Articles / The Unseen Role of Prisons in Our Food System


The Unseen Role of Prisons in Our Food System

Published May 9, 2024

Coercive prison labor programs (modern slavery), food as punishment, and the companies who really benefit from it all

Photo: Carlos Avila Gonzalez/Getty Images

The phrase “a well-deserved meal” isn’t just a platitude, it is an acknowledgement of the relationship between work and reward. The irony of our American food culture, though, is that many of the people most deserving of a good meal are the least likely to get it. Perhaps the clearest example of this fact is the forced labor programs in our prisons, many of which involve agriculture.

Prisons run labor programs throughout the country. Some of these are mandatory, with no payment to the prisoner at all, and those that do pay may offer between ten cents and sixty cents an hour. In those programs involving agriculture, prisoners can be forced to raise cattle, keep bees, grow produce, and maintain grounds on prison-owned farms, or they can be leased out to farms owned by private companies. The harvest is then sold and shipped off to some of the country’s largest food distributors. The saddest part of this story is that prisons then provide inmates with highly processed and often terrible (and, of course, unhealthy) food, produced specifically for use in prisons. 

Slavery By Any Other Name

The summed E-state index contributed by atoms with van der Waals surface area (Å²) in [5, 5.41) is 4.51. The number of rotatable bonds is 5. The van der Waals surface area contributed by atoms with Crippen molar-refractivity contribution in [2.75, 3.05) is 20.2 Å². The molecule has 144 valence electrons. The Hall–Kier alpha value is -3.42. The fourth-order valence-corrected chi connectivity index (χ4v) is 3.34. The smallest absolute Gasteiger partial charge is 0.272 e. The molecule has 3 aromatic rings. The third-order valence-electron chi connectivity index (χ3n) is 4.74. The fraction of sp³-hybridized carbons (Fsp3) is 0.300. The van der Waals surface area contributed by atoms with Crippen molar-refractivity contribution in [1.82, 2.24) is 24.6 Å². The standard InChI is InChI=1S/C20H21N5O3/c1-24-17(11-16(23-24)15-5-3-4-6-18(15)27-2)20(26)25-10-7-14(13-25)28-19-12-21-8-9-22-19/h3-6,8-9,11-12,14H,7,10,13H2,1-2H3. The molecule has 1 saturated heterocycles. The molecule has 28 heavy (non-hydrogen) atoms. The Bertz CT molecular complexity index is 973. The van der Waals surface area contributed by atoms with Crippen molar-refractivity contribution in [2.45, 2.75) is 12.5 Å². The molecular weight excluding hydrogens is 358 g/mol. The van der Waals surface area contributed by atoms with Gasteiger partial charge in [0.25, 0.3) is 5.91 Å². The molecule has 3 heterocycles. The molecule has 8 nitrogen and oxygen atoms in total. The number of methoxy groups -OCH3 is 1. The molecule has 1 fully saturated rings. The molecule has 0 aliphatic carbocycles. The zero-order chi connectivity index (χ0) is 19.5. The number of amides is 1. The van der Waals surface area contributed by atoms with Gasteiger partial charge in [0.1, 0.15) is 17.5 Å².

Prison labor programs have their roots in Reconstruction and the Thirteenth Amendment. Most of us think of this Amendment as the one that abolished slavery, and it did do that—but with a caveat. It read, “Neither slavery nor involuntary servitude, except as a punishment for crime whereof the party shall have been duly convicted, [emphasis added] shall exist within the United States, or any place subject to their jurisdiction.” 

Photo: WIN-Initiative/Neleman

So the Amendment was expertly written to maintain aspects of our political and economic systems specifically designed to meet America’s need for cheap/free agricultural labor. The Amendment effectively made the individual ownership of slaves illegal, but it also offered companies and wealthy farm owners the option to contractually lease convict labor and pay the prisons directly, spending far less than they would have to if using non-incarcerated workers.